58 Table 5 - Key Words and Phrases Key Words Page Comments Duty Cycle 12(2) When transmitted load is not uniform, consider peak and intermediate loads Fail Safe N Failure Criteria 37 Used in Figure 17 for pitting resistance Failure Definition Variation 52 Used in Annex E for fatigue lift implications for different material variations Failure Frequency N Failure Intensity N Failure Mode (failure definition) 8 Gear failure is subjective, and covered in AGMA 1010 FMEA N Failure Modes Effects and Criticality Analysis (FMECA) N Failure Rate N Failure Tolerance N Fatigue Life 49(6), 50, 51, 52, 53(3) Annex E provides additional information concerning the assessment of fatigue life for gears Fault Tree N Life (lifetime, B10 life, L10 life, Life Factor) v(2), 4, 6(2), 8, 9, 15, 23, 35, 36, 43, 44, 49 References to fatigue service life, gear service life, bearing service life Mean Time N Mean Time Between Failures (MTBF) N Mean Time to Failure (MTTF) N Mean Time to Repair (MTTR) N Pitting Life 51 Probability 38(2) Statistical distribution of failures used to modify the allowable stresses in material used Probability Risk Assessment N Redundancy N Reliability 5(2), 6, 10, 23, 36, 38(3), 43(2), 44, 52 Page 5 states that allowable stress numbers are based on 10 to the 7th power cycles and 99 percent reliability; standard uses reliability factor for design. Page 38, 43 discusses material reliability.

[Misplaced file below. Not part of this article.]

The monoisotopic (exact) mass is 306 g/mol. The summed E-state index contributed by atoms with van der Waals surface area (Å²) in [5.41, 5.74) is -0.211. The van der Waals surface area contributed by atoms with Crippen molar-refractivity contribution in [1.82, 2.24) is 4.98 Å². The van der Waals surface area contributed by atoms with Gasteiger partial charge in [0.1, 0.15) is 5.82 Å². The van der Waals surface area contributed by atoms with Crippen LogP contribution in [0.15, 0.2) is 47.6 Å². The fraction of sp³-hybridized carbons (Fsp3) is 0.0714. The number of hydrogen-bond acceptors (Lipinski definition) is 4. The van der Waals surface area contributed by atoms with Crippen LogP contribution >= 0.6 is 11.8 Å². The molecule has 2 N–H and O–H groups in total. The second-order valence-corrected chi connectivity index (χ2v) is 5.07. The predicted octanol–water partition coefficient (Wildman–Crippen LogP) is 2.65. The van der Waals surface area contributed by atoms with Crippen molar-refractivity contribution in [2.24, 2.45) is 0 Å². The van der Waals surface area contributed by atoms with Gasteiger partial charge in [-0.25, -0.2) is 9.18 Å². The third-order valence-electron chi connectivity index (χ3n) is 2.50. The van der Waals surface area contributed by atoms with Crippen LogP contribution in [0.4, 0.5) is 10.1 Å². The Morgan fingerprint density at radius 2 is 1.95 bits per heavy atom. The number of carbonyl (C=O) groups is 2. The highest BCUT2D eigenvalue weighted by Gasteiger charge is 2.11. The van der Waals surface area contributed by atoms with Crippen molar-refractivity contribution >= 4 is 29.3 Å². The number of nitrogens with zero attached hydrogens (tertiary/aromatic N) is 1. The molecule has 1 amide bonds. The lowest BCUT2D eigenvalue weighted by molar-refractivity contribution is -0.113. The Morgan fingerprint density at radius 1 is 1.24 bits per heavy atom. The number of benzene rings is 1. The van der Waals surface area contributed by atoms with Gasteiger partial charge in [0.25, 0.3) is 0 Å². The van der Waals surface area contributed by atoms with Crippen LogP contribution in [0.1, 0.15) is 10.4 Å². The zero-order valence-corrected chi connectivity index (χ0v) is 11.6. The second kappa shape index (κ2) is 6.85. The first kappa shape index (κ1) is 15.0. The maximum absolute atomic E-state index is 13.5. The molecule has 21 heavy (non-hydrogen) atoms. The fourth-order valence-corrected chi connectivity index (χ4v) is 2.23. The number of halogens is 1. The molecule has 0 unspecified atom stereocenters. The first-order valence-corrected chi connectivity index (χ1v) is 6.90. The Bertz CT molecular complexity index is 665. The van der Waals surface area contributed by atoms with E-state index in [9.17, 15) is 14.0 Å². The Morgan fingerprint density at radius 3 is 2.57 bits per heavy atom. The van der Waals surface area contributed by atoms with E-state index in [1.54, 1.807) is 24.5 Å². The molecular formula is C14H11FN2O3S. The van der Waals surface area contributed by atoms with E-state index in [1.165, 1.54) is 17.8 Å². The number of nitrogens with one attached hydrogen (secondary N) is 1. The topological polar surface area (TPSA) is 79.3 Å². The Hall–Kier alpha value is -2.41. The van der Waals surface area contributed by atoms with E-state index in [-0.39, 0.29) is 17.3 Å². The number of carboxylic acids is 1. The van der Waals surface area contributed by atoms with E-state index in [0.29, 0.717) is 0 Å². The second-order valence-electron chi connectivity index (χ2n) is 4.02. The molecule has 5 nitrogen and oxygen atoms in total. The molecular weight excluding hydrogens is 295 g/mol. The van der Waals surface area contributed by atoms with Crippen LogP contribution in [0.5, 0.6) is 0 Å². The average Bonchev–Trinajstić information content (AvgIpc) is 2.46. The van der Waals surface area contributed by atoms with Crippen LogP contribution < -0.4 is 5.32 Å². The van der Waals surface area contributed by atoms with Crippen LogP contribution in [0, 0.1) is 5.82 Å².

59 Table 5 - Key Words and Phrases Key Words Page Comments Weibull probability 51 Related to pitting resistance BS 6786-1 Requirements for the Design of Movable Parts of Structures – Part 1: Movable Bridges (Dutch Standard) 1. Document Information Document Reviewed: BS 6786-1 Requirements for the Design of Movable Parts of Structures – Part 1: Movable Bridges. Dutch Standard, Publisher: Royal Netherlands Standardization Institute (NEN) Published Date of Document: August 2017 (machine and supplemental manual translation from Dutch to English) Initial Date: 2001 Latest Version: August 2017 2. General Description of Document: This standard provides technical rules for assessing the structural safety of the mechanical equipment of movable bridges. 3. Applicability to NCHRP 12-112 3.1 Components or Systems Covered: The standard covers machinery and hydraulic systems. Electrical systems are not covered except for motors. 3.2 Reliability-Based Methodology: The standard is based on RBM. In addition to the provisions included in the standard are references to other RBM standards, such as BS EN 1990, Eurocode Basis of Structural Design. However, unlike most other documents reviewed, BS 6786-1 addresses specific requirements for machinery and hydraulic systems for movable bridges. The following are some definitions from Article 1.3, Terms and Definitions: Reliability: possibility that a movable bridge may perform a required function under prescribed conditions for a predetermined time. Non-operable: Part of the planned unavailability due to a wind speed greater than that of the mechanical equipment is designed. NOTE Not included in non-operable foreseeable unavailability for maintenance and unforeseen unavailability due to interference etc. 0 Note that these are copied from a translated version of the document and may contain translation errors.